By Jeremy Herb - 04/05/12 05:09 PM EDT
An Iranian lawmaker who runs a foreign policy committee in the parliament says Iran finds Turkey an unacceptable venue for the nuclear talks scheduled to begin next week between Tehran and six world powers.
The statement by the lawmaker, Alaeddin Boroujerdi, raises new questions about whether the negotiations between Iran and the P5+1 group — the five United Nations Security Council members plus Germany — will go on as scheduled, as well as how effective they will ultimately be.
Secretary of State Hillary Clinton announced over the weekend that Istanbul would host the talks, which are scheduled for April 14-15.
But a number of Iranian officials have suggested other locations, including Syria, Iraq, Lebanon and China.
The Iranians are objecting to Turkey as a host for the talks because of its involvement in the Syrian crisis, as Turkey has aligned with Western and Arab League nations to oppose Syrian President Bashar al-Assad’s violent crackdown. Syria is a close ally of Iran.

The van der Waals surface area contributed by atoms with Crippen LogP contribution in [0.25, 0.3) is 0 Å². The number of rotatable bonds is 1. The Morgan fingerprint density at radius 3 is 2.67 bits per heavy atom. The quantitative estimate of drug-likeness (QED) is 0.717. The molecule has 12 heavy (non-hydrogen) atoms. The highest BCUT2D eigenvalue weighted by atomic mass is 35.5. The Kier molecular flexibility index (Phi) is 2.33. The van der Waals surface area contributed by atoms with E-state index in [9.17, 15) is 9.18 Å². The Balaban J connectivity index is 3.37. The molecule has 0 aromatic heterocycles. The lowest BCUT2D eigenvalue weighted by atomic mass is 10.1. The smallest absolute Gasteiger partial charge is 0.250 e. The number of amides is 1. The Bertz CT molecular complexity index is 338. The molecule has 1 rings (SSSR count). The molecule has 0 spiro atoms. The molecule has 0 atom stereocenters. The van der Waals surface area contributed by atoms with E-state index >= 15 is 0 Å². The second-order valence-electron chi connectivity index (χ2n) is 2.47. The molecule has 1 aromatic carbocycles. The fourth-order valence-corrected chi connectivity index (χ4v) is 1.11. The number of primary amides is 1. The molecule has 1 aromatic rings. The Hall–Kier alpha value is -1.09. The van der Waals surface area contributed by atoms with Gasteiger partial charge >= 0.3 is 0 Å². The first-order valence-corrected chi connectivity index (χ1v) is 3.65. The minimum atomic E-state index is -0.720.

Istanbul was the location for last year’s talks between Iran and the P5+1 group, which failed to achieve progress on Iran’s nuclear program.
The United States and its allies say Iran is looking to obtain nuclear weapons, while Iran says its nuclear program is for peaceful purposes only.
When asked about the venue change Wednesday, Clinton said: “we are not interested in talks for the sake of talks.”
“We want to see a peaceful resolution of the international community’s concerns,” she said. “But the time for diplomacy is not infinite, and all options remain on the table to prevent Iran from acquiring a nuclear weapon.”
Tensions between Iran and the West have escalated in recent months, as Iran has boosted nuclear production and Israeli has threatened a military strike to stop Iran’s program. President Obama has urged time for sanctions from the United States and the European Union to take effect.